Going forward, there may be an even bigger delta between the highest- and lowest-paid partners ($1,200 an hour versus $500 an hour), with the former being limited to the top 25 firms. The partners who are willing to charge a lower or fixed fee are going to be better positioned to get the routine work. GCs love predictable legal budgets, so pressure for fixed-fee deals will only increase. In this manner, geographic arbitrage abounds. New York general counsel use less expensive firms in Atlanta, Atlanta general counsel use less expensive firms in Tennessee, and so on.

Changes in Routine Work

Meanwhile, GCs are no longer willing to pay expensive Am Law 25 firms to do routine work, only major deals or “bet the company” litigation. Partners at all but the top-tier firms are feeling this pressure from their clients. For more routine work, GCs have started to seek strong regional firms or even reputable firms in smaller cities. The rapid expansion of labor and employment boutiques is a good example of this trend.

Another example of the ongoing pressure to optimize can be seen in the increased use of contract lawyers for due diligence, e-discovery and, increasingly, other slightly more complex work. Law firms used to be a pyramid with a big base of partner-track associates. But pressure to increase cost-effectiveness has inflicted major changes on the pyramid, and contract lawyers will make up a bigger percentage of the base of the pyramid.

Legal Operation Specialists

Legal operations specialists range from paralegals to Big Law-trained lawyers and typically have responsibility for helping a GC manage the legal budget. Their key function is to leverage technology to make internal law departments more efficient and reduce labor costs. Contract management systems, e-billing systems, templates and playbooks for negotiating standard agreements all fall under the purview of legal ops. For law firms, this means that their clients have the technology to track their legal spend in real time. So, when fee caps or project budgets are busted, law firm partners will hear about it in matter of a day or two, rather than a month or two after the bills are sent out.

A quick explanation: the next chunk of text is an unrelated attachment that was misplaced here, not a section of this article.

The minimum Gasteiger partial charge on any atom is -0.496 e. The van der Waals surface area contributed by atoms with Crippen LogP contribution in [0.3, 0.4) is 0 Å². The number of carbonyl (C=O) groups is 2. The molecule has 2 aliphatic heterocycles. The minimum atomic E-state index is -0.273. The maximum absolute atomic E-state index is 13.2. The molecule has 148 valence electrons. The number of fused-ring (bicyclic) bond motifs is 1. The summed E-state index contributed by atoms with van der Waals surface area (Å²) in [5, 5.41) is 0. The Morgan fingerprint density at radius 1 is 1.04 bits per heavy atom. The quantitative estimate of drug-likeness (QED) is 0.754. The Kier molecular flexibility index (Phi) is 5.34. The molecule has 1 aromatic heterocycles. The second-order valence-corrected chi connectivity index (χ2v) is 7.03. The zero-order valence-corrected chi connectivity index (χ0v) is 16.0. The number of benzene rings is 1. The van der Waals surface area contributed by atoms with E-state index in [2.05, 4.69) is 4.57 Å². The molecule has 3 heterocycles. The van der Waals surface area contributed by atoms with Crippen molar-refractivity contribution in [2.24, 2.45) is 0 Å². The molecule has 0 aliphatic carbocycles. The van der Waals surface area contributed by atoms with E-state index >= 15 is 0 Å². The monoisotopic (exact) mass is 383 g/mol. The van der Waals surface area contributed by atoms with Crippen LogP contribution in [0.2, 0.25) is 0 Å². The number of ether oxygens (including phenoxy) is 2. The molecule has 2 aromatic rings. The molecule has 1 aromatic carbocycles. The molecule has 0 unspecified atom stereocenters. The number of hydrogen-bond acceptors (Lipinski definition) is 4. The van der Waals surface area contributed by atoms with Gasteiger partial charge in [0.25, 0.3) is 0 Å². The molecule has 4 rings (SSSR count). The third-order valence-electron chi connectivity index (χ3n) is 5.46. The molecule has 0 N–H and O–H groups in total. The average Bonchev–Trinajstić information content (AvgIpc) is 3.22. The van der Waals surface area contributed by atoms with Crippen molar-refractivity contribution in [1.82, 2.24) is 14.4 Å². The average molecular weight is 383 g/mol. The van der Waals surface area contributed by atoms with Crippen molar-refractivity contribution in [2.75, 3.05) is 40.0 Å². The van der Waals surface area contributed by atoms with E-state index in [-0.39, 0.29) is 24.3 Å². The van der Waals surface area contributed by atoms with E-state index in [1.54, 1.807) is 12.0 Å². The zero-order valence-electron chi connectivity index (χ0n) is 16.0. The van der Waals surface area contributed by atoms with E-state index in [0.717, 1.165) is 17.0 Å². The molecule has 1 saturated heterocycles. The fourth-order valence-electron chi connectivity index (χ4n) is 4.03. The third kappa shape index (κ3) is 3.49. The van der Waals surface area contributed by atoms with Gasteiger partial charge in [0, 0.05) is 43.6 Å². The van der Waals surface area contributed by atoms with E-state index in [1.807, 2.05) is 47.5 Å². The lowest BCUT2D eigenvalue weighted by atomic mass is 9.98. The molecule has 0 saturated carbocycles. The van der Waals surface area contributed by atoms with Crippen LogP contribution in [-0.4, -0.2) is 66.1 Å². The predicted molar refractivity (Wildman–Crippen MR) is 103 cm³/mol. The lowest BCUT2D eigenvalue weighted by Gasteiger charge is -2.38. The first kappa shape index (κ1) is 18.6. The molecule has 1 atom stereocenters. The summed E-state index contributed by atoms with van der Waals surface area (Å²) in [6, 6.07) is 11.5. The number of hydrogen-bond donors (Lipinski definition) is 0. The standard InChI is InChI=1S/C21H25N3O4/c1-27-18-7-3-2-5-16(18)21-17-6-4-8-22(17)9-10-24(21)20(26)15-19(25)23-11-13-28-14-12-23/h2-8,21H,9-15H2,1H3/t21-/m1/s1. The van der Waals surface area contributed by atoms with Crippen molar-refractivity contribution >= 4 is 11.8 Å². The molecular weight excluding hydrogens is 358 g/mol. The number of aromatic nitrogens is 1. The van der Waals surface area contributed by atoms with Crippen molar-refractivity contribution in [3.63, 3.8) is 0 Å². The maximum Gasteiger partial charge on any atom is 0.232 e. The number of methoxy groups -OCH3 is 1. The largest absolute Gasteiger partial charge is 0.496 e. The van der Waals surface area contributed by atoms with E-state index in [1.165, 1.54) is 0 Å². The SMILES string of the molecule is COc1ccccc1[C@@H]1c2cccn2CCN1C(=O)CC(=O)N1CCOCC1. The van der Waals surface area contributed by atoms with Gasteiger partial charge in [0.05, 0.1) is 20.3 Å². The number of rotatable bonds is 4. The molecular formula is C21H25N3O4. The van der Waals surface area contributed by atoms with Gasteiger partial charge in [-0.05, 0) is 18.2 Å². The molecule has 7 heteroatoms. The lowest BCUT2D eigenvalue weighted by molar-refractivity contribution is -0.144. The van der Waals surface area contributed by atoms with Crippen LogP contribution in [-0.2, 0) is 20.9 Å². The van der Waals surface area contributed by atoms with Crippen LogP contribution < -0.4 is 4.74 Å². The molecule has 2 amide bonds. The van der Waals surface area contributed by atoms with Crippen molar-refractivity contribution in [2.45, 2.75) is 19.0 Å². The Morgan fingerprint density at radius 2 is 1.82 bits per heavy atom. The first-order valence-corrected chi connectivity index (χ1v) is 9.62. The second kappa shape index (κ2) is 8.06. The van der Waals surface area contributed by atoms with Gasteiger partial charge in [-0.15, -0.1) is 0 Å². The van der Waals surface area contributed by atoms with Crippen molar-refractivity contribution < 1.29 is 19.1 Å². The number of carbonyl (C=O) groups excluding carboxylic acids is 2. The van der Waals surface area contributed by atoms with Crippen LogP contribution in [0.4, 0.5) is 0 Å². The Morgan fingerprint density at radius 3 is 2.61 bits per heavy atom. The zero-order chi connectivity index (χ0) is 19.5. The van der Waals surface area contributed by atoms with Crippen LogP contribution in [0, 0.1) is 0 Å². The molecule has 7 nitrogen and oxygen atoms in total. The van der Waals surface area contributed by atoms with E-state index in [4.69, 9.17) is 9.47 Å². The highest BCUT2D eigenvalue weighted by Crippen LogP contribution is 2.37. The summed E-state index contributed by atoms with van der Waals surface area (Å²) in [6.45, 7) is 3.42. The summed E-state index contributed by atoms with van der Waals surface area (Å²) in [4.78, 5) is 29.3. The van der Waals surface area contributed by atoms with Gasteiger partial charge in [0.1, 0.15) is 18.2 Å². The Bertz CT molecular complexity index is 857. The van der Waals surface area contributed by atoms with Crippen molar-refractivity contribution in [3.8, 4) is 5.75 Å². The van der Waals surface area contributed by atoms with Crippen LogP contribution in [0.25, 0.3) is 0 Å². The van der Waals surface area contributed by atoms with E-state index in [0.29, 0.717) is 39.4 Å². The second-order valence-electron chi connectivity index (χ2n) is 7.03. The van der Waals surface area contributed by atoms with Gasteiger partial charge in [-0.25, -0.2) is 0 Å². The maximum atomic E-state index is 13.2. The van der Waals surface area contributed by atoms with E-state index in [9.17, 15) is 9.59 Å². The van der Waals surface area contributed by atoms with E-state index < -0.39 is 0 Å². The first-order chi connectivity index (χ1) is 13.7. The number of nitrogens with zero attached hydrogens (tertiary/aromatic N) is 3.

The ongoing pressure to reduce costs will not stop with contract lawyers performing due diligence and e-discovery. What is the next tranche of work that can be offloaded from more expensive partner-track associates and law firm partners? Surely NDA templates can be created to allow lower-cost resources to perform initial drafts of these agreements. What about companies with high-volume, low-complexity contracts with their customers, such as cable or satellite TV companies? The list goes on. In the next few years, legal ops specialists will continue to transfer work to attorneys who are not partner-track associates.

Predicting when the next recession will hit is hard. However, when it does, the legal industry will be far better prepared to weather the consequences. Legal services are being delivered in a much leaner fashion than they were in 2006 or 2007. There is not a lot of fat in the system, so there isn’t as much to trim when activity slows. Layoffs and reduced hiring should not be as bad in the next recession as we saw in 2009. However, just as in 2009, the next recession will undoubtedly accelerate the industrial engineering revolution already underway in the legal profession. How will managing partners in the Am Law 200 react?